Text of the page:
Protect Yourself Against Tetanus: Bacterial Infection Attacks Muscles

April 1, 2019

The bottom line: Tetanus is a serious bacterial infection. Commonly known as “lockjaw,” tetanus causes painful muscle spasms in the jaw, neck, and stomach area, as well as other serious symptoms. If left untreated, tetanus can be fatal. Fortunately, several vaccines protect people of all age groups against this infectious disease.  


An open wound is a painful occurrence for anyone – but without protection, that cut or burn can bring something more serious: tetanus.

Bacterial spores of tetanus are everywhere in the environment – in the dirt, in the dust, and feces.” said Tyler family physician and Texas Medical Association (TMA) physician leader Li-Yu Mitchell, MD. The spores – Clostridium tetani – can get inside the body through broken skin caused by objects like nails, burns, animal bites, and even a bike accident.

“Step on a dirty nail or needle, suffer a burn or crush injury, or simply have a wound that is contaminated with dirt, feces, or spit, and you have a recipe for disaster,” said Dr. Mitchell in a video on the TMA YouTube channel. You can contract tetanus, a bacterial infection commonly known as lockjaw.

Tetanus can cause painful spasms in jaw muscles and muscles throughout the body – especially in the stomach area. Patients who contract tetanus also experience muscle stiffness, trouble swallowing, headache, fever, difficulty breathing, and changes in blood pressure and heart rate.

According to Dr. Mitchell, symptoms can show up in as early as three days to three weeks.

Tetanus brings its fair share of complications too. Patients can experience uncontrolled tightening of the vocal cords, and spasms strong enough in some cases to break bones. Some patients can develop blood clots or pneumonia. These complications can lead to death without medical treatment.

Tetanus cases in the United States started to decline in 1900 when physicians spoke out about better wound care. The introduction of tetanus vaccines in the 1940’s caused the number of cases to plummet, from 600 on average to about 30 today, according to the Centers for Disease Control and Prevention (CDC). 

People of all ages can protect themselves from tetanus with a vaccine. The vaccine recommended depends on a person’s age. Young children usually receive the DTaP (diphtheria, tetanus, and acellular pertussis) vaccine or the DT (diphtheria-tetanus) in five advised doses: at 2, 4, and 6 months; between 15 and 18 months; and between 4 and 6 years of age. The CDC recommends preteens age 11 to 12 get a Tdap (tetanus, diphtheria, and pertussis) or Td booster (tetanus-diphtheria). Adults should get a booster every 10 years.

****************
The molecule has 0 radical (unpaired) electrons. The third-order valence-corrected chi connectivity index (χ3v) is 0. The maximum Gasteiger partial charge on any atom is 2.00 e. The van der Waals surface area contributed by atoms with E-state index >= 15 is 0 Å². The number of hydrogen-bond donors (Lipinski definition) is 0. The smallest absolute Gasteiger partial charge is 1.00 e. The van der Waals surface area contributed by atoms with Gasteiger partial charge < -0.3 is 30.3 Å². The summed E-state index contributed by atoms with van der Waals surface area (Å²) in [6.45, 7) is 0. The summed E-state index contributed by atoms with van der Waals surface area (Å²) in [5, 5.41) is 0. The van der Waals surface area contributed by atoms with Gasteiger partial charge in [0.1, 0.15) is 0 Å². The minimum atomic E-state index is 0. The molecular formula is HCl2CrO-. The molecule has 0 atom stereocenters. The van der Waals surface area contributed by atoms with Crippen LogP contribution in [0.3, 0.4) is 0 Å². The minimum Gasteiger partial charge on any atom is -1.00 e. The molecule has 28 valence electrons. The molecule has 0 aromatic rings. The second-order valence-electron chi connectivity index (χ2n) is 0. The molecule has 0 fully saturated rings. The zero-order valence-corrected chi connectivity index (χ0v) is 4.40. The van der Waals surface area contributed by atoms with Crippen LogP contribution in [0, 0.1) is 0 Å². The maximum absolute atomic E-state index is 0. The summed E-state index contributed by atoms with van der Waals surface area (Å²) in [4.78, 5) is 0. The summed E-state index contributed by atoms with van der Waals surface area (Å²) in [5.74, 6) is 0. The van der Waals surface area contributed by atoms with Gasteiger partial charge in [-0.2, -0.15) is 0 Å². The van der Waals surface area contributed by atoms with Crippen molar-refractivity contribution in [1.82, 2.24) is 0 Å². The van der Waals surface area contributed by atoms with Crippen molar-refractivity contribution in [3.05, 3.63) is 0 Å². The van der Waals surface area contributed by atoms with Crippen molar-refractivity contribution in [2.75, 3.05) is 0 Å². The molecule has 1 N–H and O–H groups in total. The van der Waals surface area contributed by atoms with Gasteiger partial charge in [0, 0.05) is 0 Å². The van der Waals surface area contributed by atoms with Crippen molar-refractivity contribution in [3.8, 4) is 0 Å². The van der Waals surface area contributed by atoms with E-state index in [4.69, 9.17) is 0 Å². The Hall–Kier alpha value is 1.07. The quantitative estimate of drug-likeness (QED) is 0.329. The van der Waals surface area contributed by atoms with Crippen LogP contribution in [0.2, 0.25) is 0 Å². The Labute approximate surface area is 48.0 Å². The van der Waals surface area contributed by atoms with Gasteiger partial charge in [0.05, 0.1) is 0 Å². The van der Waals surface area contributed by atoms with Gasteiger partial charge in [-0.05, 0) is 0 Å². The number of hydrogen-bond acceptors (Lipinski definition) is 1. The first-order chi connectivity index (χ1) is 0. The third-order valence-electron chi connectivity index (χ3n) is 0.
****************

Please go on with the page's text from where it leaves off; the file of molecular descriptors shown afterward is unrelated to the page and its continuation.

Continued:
The CDC reports tetanus cases in the United States today occur in unvaccinated adults, or adults who did not get a booster shot. The vaccine is highly effective, according to Dr. Mitchell. 

In addition to getting vaccinated, the CDC recommends people wash hands with soap and water frequently, using an alcohol-based hand rub if washing is not possible. Any break in the skin should also be quickly washed and cared for. 

“We all get cuts and scrapes. It happens. Protect yourself and your family against tetanus,” said Dr. Mitchell.

This release is part of a monthly TMA series highlighting contagious diseases that childhood and adult vaccinations can prevent. Some diseases covered thus far are:

TMA designed the series to inform patients of the facts about these diseases and to help them understand the benefits of vaccinations to prevent illness. Visit the TMA website to see efforts to raise immunization awareness and how funding is used to increase vaccination rates.

TMA is the largest state medical society in the nation, representing nearly 53,000 physician and medical student members. It is located in Austin and has 110 component county medical societies around the state. TMA’s key objective since 1853 is to improve the health of all Texans.


TMA Contacts: Brent Annear (512) 370-1381; cell: (512) 656-7320; email: brent.annear[at]texmed[dot]org

Marcus Cooper (512) 370-1382; cell: (512) 650-5336; email: marcus.cooper[at]texmed[dot]org 

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Last Updated On

June 28, 2023

Originally Published On

April 01, 2019